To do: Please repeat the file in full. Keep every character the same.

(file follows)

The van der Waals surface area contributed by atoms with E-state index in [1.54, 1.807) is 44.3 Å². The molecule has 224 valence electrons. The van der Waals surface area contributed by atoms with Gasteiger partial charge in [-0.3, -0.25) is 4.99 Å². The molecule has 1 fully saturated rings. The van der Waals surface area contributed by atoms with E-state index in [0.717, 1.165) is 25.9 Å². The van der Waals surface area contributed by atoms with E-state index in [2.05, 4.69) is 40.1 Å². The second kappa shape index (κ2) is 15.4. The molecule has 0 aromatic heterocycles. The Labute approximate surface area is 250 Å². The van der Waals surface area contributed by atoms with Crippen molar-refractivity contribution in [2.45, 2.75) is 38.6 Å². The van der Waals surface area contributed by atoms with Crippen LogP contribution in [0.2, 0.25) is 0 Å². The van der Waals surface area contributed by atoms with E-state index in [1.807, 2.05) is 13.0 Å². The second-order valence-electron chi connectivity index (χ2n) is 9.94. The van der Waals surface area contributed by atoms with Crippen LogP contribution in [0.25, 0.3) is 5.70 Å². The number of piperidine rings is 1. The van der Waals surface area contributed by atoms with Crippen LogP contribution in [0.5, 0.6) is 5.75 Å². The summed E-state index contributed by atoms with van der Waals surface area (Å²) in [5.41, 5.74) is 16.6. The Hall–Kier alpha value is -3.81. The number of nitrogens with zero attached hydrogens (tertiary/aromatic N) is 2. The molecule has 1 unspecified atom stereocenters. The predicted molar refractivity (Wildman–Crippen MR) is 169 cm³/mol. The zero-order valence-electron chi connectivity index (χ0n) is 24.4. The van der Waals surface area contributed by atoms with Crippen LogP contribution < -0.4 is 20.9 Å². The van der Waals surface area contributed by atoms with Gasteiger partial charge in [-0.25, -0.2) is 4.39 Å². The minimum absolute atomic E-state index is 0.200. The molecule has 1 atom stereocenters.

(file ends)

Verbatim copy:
The van der Waals surface area contributed by atoms with E-state index in [1.54, 1.807) is 44.3 Å². The molecule has 224 valence electrons. The van der Waals surface area contributed by atoms with Gasteiger partial charge in [-0.3, -0.25) is 4.99 Å². The molecule has 1 fully saturated rings. The van der Waals surface area contributed by atoms with E-state index in [0.717, 1.165) is 25.9 Å². The van der Waals surface area contributed by atoms with E-state index in [2.05, 4.69) is 40.1 Å². The second kappa shape index (κ2) is 15.4. The molecule has 0 aromatic heterocycles. The Labute approximate surface area is 250 Å². The van der Waals surface area contributed by atoms with Crippen molar-refractivity contribution in [2.45, 2.75) is 38.6 Å². The van der Waals surface area contributed by atoms with Crippen LogP contribution in [0.2, 0.25) is 0 Å². The van der Waals surface area contributed by atoms with E-state index in [1.807, 2.05) is 13.0 Å². The second-order valence-electron chi connectivity index (χ2n) is 9.94. The van der Waals surface area contributed by atoms with Crippen LogP contribution in [0.25, 0.3) is 5.70 Å². The number of piperidine rings is 1. The van der Waals surface area contributed by atoms with Crippen LogP contribution in [0.5, 0.6) is 5.75 Å². The summed E-state index contributed by atoms with van der Waals surface area (Å²) in [5.41, 5.74) is 16.6. The Hall–Kier alpha value is -3.81. The number of nitrogens with zero attached hydrogens (tertiary/aromatic N) is 2. The molecule has 1 unspecified atom stereocenters. The predicted molar refractivity (Wildman–Crippen MR) is 169 cm³/mol. The zero-order valence-electron chi connectivity index (χ0n) is 24.4. The van der Waals surface area contributed by atoms with Crippen LogP contribution < -0.4 is 20.9 Å². The van der Waals surface area contributed by atoms with Gasteiger partial charge in [-0.25, -0.2) is 4.39 Å². The minimum absolute atomic E-state index is 0.200. The molecule has 1 atom stereocenters.